Full Text: PDF
     
  5. Old Rocks
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    Old Rocks Diamond Member

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    But somehow I am not shocked that you did not even bother to read what was said. Just responded in a typically inane fashion.
     
  6. dilloduck
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    dilloduck Diamond Member

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    It's an inane topic. If our climate changes we all can just enjoy the ride. Got any plans for when our sun explodes ?
     
  7. Bigfoot
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    Bigfoot NRA

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    There has been no warming for the past decade, actually a bit longer. Before that there was a one degree increase in the previous 40 to 50 years. Try looking at the sun for a change...it might lead you to some decent info Empty Rocks.
     
  8. bripat9643
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    What costs?

    Let's see:
    1. Longer growing season. Bigger harvests.
    2. Lower heating costs, Lower energy consumption.
    3. Less seasonal wear and tear on highways and other infrastruture.
    4. Fewer deaths from exposure.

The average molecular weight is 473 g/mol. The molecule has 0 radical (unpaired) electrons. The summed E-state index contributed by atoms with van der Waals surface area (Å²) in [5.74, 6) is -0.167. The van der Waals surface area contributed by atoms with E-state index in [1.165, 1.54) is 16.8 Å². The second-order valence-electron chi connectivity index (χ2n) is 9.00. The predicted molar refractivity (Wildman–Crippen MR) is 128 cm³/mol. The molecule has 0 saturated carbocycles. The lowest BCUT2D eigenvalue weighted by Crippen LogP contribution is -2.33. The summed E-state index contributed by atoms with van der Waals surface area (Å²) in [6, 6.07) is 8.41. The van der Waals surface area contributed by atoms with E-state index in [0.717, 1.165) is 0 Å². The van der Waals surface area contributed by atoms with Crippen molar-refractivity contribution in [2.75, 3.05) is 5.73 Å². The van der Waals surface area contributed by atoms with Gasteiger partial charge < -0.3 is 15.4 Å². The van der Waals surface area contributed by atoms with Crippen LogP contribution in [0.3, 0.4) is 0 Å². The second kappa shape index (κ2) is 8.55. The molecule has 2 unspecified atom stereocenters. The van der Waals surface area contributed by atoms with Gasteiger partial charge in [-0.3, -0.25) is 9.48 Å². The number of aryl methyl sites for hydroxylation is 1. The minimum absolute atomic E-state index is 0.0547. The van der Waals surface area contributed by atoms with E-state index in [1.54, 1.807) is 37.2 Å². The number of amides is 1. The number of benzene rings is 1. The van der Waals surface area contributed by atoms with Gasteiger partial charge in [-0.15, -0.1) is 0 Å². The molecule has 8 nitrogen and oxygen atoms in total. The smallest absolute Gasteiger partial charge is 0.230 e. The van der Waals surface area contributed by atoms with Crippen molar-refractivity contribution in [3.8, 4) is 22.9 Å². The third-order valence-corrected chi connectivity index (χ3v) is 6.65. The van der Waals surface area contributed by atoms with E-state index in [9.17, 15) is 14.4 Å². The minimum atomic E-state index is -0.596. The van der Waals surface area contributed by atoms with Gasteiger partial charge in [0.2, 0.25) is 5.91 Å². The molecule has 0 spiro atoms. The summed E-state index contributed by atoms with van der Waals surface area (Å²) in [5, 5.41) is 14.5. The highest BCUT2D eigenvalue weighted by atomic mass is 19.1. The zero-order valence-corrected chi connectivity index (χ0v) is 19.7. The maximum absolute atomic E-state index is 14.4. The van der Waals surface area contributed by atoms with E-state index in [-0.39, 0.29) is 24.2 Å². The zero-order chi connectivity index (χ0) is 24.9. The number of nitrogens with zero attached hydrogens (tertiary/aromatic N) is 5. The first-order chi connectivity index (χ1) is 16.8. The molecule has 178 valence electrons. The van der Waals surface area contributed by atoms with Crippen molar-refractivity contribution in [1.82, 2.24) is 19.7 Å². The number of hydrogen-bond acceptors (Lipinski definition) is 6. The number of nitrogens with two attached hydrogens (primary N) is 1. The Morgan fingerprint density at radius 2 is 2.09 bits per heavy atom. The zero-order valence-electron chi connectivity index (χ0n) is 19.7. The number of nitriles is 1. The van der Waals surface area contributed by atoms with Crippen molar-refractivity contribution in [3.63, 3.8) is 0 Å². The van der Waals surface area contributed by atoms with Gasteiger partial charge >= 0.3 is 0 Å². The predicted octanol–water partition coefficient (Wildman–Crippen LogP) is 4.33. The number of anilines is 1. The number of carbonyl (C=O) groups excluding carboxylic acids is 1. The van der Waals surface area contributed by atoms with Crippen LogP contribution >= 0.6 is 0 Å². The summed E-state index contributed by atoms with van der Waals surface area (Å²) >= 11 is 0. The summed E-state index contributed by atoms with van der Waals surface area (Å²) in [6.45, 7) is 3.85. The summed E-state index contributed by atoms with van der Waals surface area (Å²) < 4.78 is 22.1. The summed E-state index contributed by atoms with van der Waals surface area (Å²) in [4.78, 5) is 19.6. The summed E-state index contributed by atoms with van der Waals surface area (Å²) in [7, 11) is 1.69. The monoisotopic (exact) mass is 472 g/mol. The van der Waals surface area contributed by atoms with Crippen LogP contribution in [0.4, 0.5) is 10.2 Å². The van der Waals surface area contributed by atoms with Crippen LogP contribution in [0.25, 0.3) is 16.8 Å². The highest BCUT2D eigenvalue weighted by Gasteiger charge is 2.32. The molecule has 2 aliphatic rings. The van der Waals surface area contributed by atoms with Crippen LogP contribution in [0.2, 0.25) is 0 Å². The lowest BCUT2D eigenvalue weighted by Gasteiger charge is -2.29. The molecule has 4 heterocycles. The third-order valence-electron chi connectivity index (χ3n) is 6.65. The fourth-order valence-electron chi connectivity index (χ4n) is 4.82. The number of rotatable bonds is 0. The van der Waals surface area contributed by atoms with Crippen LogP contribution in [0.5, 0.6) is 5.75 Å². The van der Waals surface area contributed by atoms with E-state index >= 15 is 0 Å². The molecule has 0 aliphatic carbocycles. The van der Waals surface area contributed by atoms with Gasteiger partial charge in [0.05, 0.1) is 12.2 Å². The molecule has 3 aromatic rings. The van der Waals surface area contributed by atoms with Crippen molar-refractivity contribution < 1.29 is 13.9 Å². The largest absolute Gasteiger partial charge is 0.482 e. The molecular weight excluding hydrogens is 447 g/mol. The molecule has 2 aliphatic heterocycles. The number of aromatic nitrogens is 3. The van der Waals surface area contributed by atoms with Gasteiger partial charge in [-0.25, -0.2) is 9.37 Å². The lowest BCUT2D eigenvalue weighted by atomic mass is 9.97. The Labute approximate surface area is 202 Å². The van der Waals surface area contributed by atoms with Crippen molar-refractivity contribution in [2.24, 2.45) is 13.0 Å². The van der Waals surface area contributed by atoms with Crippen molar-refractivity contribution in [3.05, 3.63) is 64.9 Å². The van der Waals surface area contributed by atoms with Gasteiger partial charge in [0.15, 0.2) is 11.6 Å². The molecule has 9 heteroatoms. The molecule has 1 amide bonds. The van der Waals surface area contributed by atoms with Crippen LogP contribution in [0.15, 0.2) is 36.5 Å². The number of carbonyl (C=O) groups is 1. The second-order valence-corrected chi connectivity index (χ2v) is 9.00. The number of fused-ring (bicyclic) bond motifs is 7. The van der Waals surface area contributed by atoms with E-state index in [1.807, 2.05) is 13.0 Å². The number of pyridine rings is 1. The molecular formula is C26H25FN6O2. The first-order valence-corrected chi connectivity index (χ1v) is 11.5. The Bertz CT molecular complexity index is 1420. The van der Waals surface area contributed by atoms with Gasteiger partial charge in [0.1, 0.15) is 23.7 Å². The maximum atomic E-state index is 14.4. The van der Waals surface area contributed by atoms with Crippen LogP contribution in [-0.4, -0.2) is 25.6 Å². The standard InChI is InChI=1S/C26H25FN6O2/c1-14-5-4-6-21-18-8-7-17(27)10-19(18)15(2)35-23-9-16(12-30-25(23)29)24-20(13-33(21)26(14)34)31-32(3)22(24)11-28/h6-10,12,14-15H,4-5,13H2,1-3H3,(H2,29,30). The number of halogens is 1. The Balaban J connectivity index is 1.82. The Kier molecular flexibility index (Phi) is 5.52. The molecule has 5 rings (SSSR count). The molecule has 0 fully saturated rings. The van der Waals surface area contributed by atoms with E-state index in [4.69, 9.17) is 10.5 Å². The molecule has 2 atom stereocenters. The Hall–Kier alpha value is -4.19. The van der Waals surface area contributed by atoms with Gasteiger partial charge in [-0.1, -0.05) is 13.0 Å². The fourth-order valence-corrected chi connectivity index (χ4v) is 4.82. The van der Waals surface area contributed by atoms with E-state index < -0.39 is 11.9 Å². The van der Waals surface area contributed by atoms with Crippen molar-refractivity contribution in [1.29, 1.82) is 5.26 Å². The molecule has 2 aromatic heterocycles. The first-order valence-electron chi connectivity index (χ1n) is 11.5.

5. Fewer winter related accidents.
    6. Less money for winter clothing.
    7. Less money spent on ice-breakers.

    Where are the costs?

     
  9. Old Rocks
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    Old Rocks Diamond Member

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    Well, Pattycake, that is not what the scientists involved in the study project. Yes, some positives, but a great many more negatives.
     
  10. Old Rocks
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    Old Rocks Diamond Member

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    OK, guy. You are speaking from profound ignorance, using talking points that have no relation to reality.

    The last decade has been the warmest on record. 2010 tied 1998 for heat, yet had a moderate El Nino. And a strong La Nina in the last half of the year. Here is Dr. Spencer's graph for troposphere temperatures for the last 32 years. Do you see a cooling in that?

    UAH Global Temperature Update for September 2011: +0.29 deg. C « Roy Spencer, Ph. D.

    Note that since 2001, there has only been one low average temp that was as low as the highest average temps prior to 1997.